When creating selection criteria for what the ideal candidate should be like, all the criteria must be job-related. And one of the simplest ways to start determining these criteria and ensure fair hiring practice is by recruiting based on values.
First figure out what core values your company has, and use them to guide you in your decision making. Translate these values into desired behaviors. I.e. if one of your core company values is integrity, determine what behaviors an employee with clear integrity displays. Write these behaviors into the job ad.
Then, carry out a thorough job analysis to determine what specific requirements in terms of behaviors, skills, and knowledge that are essential to performing the job well are, and use them alongside company values as your selection criteria.
5. Focus on assessing the relevant skills and competencies
If you want to ensure fair hiring practice, assess all candidates for relevant job-related skills and competencies, rather than simply relying on their CV and your gut feeling.
For example, through cognitive ability assessments, situational judgement tests (SJTs), or personality questionnaires. These should always measure the skills, behaviors and competencies that are your actual selection criteria.
When using assessments, regularly check for adverse impact to make sure that your selection is fair. Also, educate yourself on algorithm bias. Your assessment provider should be able to provide you with information on how they’re mitigating against both adverse impact and algorithm bias.
Assessment tools aren’t only a popular employee selection method for entry-level hiring, but also for recruiting senior executives.
6. Assemble diverse hiring panels
How do you ensure you have a diverse workplace? By following fair hiring practices, another one of which is assembling a diverse hiring panel. If ‘like attracts like’, then put diverse employees on the hiring panels and let them inspire the next generation of diverse employees to come work for you.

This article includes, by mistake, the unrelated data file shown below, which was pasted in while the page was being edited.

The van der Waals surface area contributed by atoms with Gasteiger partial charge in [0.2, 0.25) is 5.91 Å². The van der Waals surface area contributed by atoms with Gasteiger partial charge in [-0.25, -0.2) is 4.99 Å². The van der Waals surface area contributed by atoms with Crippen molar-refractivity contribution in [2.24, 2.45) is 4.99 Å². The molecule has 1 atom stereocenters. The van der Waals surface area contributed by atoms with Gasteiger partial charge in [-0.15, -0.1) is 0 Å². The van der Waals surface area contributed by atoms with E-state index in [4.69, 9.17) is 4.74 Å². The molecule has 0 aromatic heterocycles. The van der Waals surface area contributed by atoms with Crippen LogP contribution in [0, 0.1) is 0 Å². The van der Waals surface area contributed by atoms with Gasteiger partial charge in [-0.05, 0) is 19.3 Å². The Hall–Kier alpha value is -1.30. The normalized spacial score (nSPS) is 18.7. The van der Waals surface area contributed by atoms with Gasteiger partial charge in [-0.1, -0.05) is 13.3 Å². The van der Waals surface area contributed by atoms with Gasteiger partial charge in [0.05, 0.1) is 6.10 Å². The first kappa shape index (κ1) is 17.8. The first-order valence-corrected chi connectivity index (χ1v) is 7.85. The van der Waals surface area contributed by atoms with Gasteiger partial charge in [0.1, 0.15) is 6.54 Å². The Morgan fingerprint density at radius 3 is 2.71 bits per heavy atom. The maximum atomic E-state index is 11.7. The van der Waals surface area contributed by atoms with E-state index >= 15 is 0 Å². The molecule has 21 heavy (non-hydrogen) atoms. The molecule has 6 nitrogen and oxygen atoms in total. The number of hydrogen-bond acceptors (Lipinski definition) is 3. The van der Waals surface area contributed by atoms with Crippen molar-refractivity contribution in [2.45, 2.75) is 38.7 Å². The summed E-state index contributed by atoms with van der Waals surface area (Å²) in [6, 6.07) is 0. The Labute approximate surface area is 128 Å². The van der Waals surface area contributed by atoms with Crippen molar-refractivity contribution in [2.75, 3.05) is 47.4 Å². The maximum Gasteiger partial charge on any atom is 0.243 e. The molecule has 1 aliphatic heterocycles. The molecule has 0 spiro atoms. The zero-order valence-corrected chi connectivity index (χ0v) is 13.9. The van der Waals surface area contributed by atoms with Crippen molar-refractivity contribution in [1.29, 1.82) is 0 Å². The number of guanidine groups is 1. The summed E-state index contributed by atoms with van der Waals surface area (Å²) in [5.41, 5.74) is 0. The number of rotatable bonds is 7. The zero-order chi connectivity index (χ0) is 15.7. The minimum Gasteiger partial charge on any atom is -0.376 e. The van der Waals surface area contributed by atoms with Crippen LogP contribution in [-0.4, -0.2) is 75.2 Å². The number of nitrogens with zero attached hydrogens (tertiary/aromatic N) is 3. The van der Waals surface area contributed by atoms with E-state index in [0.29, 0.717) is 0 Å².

Implementing a diverse hiring panel will allow you to cast your net wider, systematically reducing unconscious bias in the hiring process.
Create a hiring policy that requires members of underrepresented groups to sit on every hiring panel. Did you know that at Intel, diverse interview panels helped increase diversity at the company by 41%?
When involving your colleagues in the hiring process, provide training on unconscious bias and how to mitigate against it (more on that in point 7).
7. Standardize your interviews
Invest in creating structured interview processes for your organization including standardizing your interview practice and questions.
If you want to eliminate bias from your hiring process, don’t allow interviewers to go off-script. One way to avoid putting yourself in a precarious or potentially discriminatory position is to have a pre-prepared set of questions that interviewers are required to ask of each candidate. Nothing more, nothing less.
Don’t allow anyone involved in interviewing candidates to deviate from this interview structure or the list of preapproved questions. It needs to be standard for all candidates who are applying for the same role.
Standardizing interviews and creating predetermined questions beforehand, and giving all candidates the exact amount of time to demonstrate or communicate their specific skill set and experience, is the best way to ensure fair hiring practices at your company.
This not only reduces the occurrences of bias, but it will allow decision-makers to remain objective in their candidate selection. The more objectivity that is built into the interview process, the more your organization can demonstrate impartiality, neutrality, and ultimately fair hiring practice.
“By setting success criteria beforehand, using competency-based interview questions for all candidates, scoring answers, holding peer interviews, and collecting individual feedback from interviewers after the interview process employers can minimize bias and diversify their recruiting efforts.” – Harver’s Diversity Recruiting Whitepaper
The UK has the Equality Act 2010 which gives individuals the right to serve employers with a discrimination questionnaire following any perceived discriminatory behavior. And the US has Title VII of the Civil Rights Act of 1964 (Title VII), which prohibits discrimination on the basis of race, color, religion, sex, national origin, or retaliation for participation in EEO activity.
Even though you probably conduct most of your your interviews remotely at the moment, make sure that you spend the same of time with each candidate at the same recruitment process stage, and that your interviews are standardized. (Image source)